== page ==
Desert Thunder VII

Thermal, CA October 2011: The Red Star Pilots’ Association conducted Desert Thunder VII at Jackie Cochran Airport (KTRM) in October. Desert Thunder is an annual training program for pilots who want to learn to fly tactical formation, fly low level navigation routes and attack mock targets. All participating pilots must be previously trained in flying formation and hold a Formation and Safety Team (FAST) qualification card. Many Red Star pilots are current and former military pilots but pilots with no military background are also members. This year’s blue force participants included over 20 aircraft consisting of Nanchang CJ-6s, YAK 50s, YAK 52s and T-34s. The scenarios flown included “low level” navigation in a hostile air environment, interdiction targets and close air support.

Fellow River Rat Darrell “Condor” Gary, Rachelle Gary and Duke “Maddawg” Molter organized the event and took care of the logistics necessary to make it happen including food and lodging as well as working with Tradition Aviation, the FBO that hosted the pilots and planes at Thermal. Condor also coordinated with Doug Matthews of Ramona to provide red air threats in the form of Doug’s P-51 Mustang and F4U Corsair as well as the CAF’s F4F Wildcat. Doug flew the P-51 while Pete Hunt flew the Corsair and Carter Teeters flew the Wildcat. Mike “Beav” Carter,  a former USAF F-16 Viper Pilot, lead the air-to-air training activities while Mo Allee, a former Marine F-18 Hornet pilot and ground Forward Air Controller (FAC) in Afghanistan organized the air-to-ground training.

Morning ROE Briefing

After a mass briefing on rules of engagement (ROE) Friday morning pilots formed flights of 2 or 3 airplanes and flew a “low level” route with a hard deck of 2000’ AGL to practice visual look out in tactical formation. Beav Carter flew his CJ-6 as red air for the warm up exercises on Friday and attacked the formations as they flew the assigned route to see if they could detect and react to the threat. There was no dog fighting, just an initial move of no more than 180 degrees of turn to defeat the threat if the flight saw the attack. Flights were scored on their ability to detect the threat and if the initial maneuver defeated the attack.

CJ-6 Preflight

Friday afternoon all flights flew a close air support (CAS) mission to an assigned holding point where they contacted the FAC for a target assignment . Mo Allee provided a heading and distance from the holding point to the target, described the target and then assigned a time-on-target (TOT) for bomb impact. The flight leader had to determine the time from the holding point to the target to arrive at the proper time. Mo scored the flights on their ability to get to the target on time as well as how far from the target their flour bomb hit.

Red Air P-51

Late Friday afternoon Doug Matthews arrived with the “real” red air for the graduation sorties to be flown on Saturday.  Pilots celebrated their successful day in traditional fashion that evening.

Red Air Coursair

Saturday started out with another mass briefing on ROE, mission assignments, weather and safety considerations. For the Saturday scenario each flight received a low level route to fly with a TOT at an airfield for a runway cut. During the low level, again flown above 2000’ AGL, the flights were vulnerable to attack by a CJ-6, the P-51, the Corsair and the Wildcat, each of which had an assigned point on the prescribed low level. In order to insure the “opportunity” to be attacked each flight had to announce as they passed each turn point on a common frequency. The red air pilots monitored the common frequency to ensure all participants could communicate if necessary for safety of flight. Seeing P-51s and Corsairs at air shows flying or on static display is great but, you cannot imagine how amazing it is to see one roll in on you for an attack. As before, flights were scored on their ability to detect and react to the air threat but, they were also scored on their ability to meet the TOT at the airfield that was given to them before they took off. No “bombs” were dropped on the airfield but, after that “attack”, each flight went to an assigned holding point and contacted the FAC for a CAS target assignment. Again, flights were given a target description, a heading, a distance and a TOT. It was not the same target everybody saw on Friday.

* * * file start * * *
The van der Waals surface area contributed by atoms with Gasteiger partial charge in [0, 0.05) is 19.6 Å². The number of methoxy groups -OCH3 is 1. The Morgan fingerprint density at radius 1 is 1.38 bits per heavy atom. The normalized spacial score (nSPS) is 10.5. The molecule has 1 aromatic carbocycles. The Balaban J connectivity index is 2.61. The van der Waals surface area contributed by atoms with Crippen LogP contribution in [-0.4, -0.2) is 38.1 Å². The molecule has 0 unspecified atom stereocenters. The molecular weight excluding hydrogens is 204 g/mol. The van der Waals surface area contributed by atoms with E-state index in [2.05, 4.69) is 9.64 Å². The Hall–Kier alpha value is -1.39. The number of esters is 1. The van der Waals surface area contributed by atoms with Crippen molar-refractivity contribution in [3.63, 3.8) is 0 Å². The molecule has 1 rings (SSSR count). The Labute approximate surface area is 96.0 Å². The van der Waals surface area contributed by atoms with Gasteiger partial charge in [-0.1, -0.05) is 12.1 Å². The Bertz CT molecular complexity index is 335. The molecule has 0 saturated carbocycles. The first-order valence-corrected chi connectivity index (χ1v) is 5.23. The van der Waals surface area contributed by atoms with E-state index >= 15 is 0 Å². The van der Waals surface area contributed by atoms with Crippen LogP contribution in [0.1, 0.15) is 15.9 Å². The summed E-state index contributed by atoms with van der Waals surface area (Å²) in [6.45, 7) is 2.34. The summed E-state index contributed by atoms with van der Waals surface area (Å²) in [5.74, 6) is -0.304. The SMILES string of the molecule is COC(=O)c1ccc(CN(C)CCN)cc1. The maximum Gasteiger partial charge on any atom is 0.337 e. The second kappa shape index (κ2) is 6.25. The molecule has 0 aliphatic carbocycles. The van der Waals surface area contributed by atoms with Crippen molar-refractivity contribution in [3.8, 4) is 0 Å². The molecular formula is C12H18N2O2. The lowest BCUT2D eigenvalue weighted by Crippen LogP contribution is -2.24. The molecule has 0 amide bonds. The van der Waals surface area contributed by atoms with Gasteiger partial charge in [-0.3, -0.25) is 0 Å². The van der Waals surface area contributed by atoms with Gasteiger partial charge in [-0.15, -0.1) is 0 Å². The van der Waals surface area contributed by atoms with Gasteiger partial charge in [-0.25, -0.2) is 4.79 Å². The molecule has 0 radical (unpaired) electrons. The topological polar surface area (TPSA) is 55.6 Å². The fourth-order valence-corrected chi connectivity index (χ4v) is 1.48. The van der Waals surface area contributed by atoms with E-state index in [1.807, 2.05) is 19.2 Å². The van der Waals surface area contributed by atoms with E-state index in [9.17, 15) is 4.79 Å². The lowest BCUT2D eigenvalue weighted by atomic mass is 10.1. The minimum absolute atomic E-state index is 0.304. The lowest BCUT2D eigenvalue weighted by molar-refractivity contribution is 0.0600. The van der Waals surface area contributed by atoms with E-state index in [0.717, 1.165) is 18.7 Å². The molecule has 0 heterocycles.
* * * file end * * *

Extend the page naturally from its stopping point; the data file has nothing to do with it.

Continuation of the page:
The organizing committee announced winners of the various competitions at the awards ceremony Saturday evening.

Ranger flight won the air-to-air competition. Skip Slyfield flew his YAK-50 as Viper 1. Mike Lynch flew Viper 2 in his CJ-6 with Rich Martindell as his Weapons Systems Operator (WSO) in the back seat.

Scorpion flight, two CJ-6s, won the air-to-ground competition. Rhino and Dawg flew Scorpion 1 while Gomez and Wxoff were on the wing in Scorpion 2.

In addition the “Bone” award went to the pilot who did the dumbest thing during the flying activities. What happened in Thermal, stays in Thermal but, unless you’re flying an F-15 it is hard to taxi with the chalks still in front of the wheels.

Sunday morning, prior to departure,  the “Night Crawler” award went to the person who distinguished himself based on undisclosed criteria during or after the awards ceremony.

The motto of Red Star and Desert Thunder is “Serious Fun”.

More information on the Red Star Pilots’ Association is available at


About Rich Martindell

Instrument flight instructor (CFII), rated airline transport pilot (ATP), former military instructor pilot in F-4s and F-15s. Aircraft accident investigator and flight safety consultant. FAA Safety Team Lead Representative.
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